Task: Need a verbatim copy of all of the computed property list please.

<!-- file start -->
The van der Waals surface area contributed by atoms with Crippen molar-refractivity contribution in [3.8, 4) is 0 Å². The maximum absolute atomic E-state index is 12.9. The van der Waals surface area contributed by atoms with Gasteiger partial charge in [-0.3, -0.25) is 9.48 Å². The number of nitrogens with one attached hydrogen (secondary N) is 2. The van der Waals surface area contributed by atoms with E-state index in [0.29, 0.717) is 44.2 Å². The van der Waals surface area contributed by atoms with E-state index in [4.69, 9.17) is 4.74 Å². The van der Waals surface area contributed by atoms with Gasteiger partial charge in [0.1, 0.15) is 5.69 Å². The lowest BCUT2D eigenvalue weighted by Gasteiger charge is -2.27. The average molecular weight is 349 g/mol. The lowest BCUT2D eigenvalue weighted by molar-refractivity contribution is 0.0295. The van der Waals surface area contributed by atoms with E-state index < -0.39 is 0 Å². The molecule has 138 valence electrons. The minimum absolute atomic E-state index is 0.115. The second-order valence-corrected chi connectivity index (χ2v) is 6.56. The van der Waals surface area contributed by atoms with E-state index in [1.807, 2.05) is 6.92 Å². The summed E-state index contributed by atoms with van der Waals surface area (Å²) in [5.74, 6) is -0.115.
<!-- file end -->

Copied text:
The van der Waals surface area contributed by atoms with Crippen molar-refractivity contribution in [3.8, 4) is 0 Å². The maximum absolute atomic E-state index is 12.9. The van der Waals surface area contributed by atoms with Gasteiger partial charge in [-0.3, -0.25) is 9.48 Å². The number of nitrogens with one attached hydrogen (secondary N) is 2. The van der Waals surface area contributed by atoms with E-state index in [0.29, 0.717) is 44.2 Å². The van der Waals surface area contributed by atoms with E-state index in [4.69, 9.17) is 4.74 Å². The van der Waals surface area contributed by atoms with Gasteiger partial charge in [0.1, 0.15) is 5.69 Å². The lowest BCUT2D eigenvalue weighted by Gasteiger charge is -2.27. The average molecular weight is 349 g/mol. The lowest BCUT2D eigenvalue weighted by molar-refractivity contribution is 0.0295. The van der Waals surface area contributed by atoms with E-state index < -0.39 is 0 Å². The molecule has 138 valence electrons. The minimum absolute atomic E-state index is 0.115. The second-order valence-corrected chi connectivity index (χ2v) is 6.56. The van der Waals surface area contributed by atoms with E-state index in [1.807, 2.05) is 6.92 Å². The summed E-state index contributed by atoms with van der Waals surface area (Å²) in [5.74, 6) is -0.115.